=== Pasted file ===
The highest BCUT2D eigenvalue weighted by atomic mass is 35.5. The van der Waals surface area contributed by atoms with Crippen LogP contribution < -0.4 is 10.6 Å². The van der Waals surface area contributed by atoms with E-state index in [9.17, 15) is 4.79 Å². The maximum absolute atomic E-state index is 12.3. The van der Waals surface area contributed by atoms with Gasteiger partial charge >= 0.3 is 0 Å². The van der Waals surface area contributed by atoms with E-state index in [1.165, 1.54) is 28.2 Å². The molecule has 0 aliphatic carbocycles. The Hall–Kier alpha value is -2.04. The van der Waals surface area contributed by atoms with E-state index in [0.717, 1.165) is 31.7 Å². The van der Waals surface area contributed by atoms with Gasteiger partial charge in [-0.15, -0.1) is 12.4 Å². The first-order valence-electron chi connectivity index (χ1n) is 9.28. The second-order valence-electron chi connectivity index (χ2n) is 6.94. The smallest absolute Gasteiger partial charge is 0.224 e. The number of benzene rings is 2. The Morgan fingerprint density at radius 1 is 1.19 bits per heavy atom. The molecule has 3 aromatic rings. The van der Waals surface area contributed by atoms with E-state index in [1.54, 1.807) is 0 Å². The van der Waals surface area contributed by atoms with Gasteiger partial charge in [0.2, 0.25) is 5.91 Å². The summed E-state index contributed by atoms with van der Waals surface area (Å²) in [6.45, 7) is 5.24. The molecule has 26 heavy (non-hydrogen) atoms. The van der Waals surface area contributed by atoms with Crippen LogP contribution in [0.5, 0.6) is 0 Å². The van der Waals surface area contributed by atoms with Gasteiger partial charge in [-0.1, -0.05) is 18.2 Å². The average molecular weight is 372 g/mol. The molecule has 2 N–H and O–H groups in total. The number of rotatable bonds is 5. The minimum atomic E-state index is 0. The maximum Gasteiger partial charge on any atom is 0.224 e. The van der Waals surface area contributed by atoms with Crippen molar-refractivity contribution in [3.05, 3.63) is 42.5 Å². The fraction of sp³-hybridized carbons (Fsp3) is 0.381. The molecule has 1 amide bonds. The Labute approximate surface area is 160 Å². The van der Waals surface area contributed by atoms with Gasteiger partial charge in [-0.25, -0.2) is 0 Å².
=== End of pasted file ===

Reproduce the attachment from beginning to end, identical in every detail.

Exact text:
The highest BCUT2D eigenvalue weighted by atomic mass is 35.5. The van der Waals surface area contributed by atoms with Crippen LogP contribution < -0.4 is 10.6 Å². The van der Waals surface area contributed by atoms with E-state index in [9.17, 15) is 4.79 Å². The maximum absolute atomic E-state index is 12.3. The van der Waals surface area contributed by atoms with Gasteiger partial charge >= 0.3 is 0 Å². The van der Waals surface area contributed by atoms with E-state index in [1.165, 1.54) is 28.2 Å². The molecule has 0 aliphatic carbocycles. The Hall–Kier alpha value is -2.04. The van der Waals surface area contributed by atoms with E-state index in [0.717, 1.165) is 31.7 Å². The van der Waals surface area contributed by atoms with Gasteiger partial charge in [-0.15, -0.1) is 12.4 Å². The first-order valence-electron chi connectivity index (χ1n) is 9.28. The second-order valence-electron chi connectivity index (χ2n) is 6.94. The smallest absolute Gasteiger partial charge is 0.224 e. The number of benzene rings is 2. The Morgan fingerprint density at radius 1 is 1.19 bits per heavy atom. The molecule has 3 aromatic rings. The van der Waals surface area contributed by atoms with E-state index in [1.54, 1.807) is 0 Å². The van der Waals surface area contributed by atoms with Gasteiger partial charge in [0.2, 0.25) is 5.91 Å². The summed E-state index contributed by atoms with van der Waals surface area (Å²) in [6.45, 7) is 5.24. The molecule has 26 heavy (non-hydrogen) atoms. The van der Waals surface area contributed by atoms with Crippen LogP contribution in [0.5, 0.6) is 0 Å². The van der Waals surface area contributed by atoms with Gasteiger partial charge in [-0.1, -0.05) is 18.2 Å². The average molecular weight is 372 g/mol. The molecule has 2 N–H and O–H groups in total. The number of rotatable bonds is 5. The minimum atomic E-state index is 0. The maximum Gasteiger partial charge on any atom is 0.224 e. The van der Waals surface area contributed by atoms with Crippen molar-refractivity contribution in [3.05, 3.63) is 42.5 Å². The fraction of sp³-hybridized carbons (Fsp3) is 0.381. The molecule has 1 amide bonds. The Labute approximate surface area is 160 Å². The van der Waals surface area contributed by atoms with Gasteiger partial charge in [-0.25, -0.2) is 0 Å².